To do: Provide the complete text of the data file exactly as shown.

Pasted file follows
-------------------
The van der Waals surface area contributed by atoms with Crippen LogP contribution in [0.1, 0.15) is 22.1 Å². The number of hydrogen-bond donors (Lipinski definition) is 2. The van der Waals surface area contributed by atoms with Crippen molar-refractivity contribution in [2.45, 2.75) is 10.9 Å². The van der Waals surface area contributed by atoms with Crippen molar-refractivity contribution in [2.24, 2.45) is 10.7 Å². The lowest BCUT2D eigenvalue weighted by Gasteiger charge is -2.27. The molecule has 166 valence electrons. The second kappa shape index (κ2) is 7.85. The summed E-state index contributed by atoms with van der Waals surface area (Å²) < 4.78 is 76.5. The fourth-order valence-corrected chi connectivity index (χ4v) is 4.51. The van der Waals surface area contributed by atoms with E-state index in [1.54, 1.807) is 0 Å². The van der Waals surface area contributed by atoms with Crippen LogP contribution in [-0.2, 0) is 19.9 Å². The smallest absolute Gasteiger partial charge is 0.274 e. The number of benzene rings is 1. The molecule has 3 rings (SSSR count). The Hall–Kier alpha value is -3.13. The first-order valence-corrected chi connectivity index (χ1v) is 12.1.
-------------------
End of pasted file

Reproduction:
The van der Waals surface area contributed by atoms with Crippen LogP contribution in [0.1, 0.15) is 22.1 Å². The number of hydrogen-bond donors (Lipinski definition) is 2. The van der Waals surface area contributed by atoms with Crippen molar-refractivity contribution in [2.45, 2.75) is 10.9 Å². The van der Waals surface area contributed by atoms with Crippen molar-refractivity contribution in [2.24, 2.45) is 10.7 Å². The lowest BCUT2D eigenvalue weighted by Gasteiger charge is -2.27. The molecule has 166 valence electrons. The second kappa shape index (κ2) is 7.85. The summed E-state index contributed by atoms with van der Waals surface area (Å²) < 4.78 is 76.5. The fourth-order valence-corrected chi connectivity index (χ4v) is 4.51. The van der Waals surface area contributed by atoms with E-state index in [1.54, 1.807) is 0 Å². The van der Waals surface area contributed by atoms with Crippen LogP contribution in [-0.2, 0) is 19.9 Å². The smallest absolute Gasteiger partial charge is 0.274 e. The number of benzene rings is 1. The molecule has 3 rings (SSSR count). The Hall–Kier alpha value is -3.13. The first-order valence-corrected chi connectivity index (χ1v) is 12.1.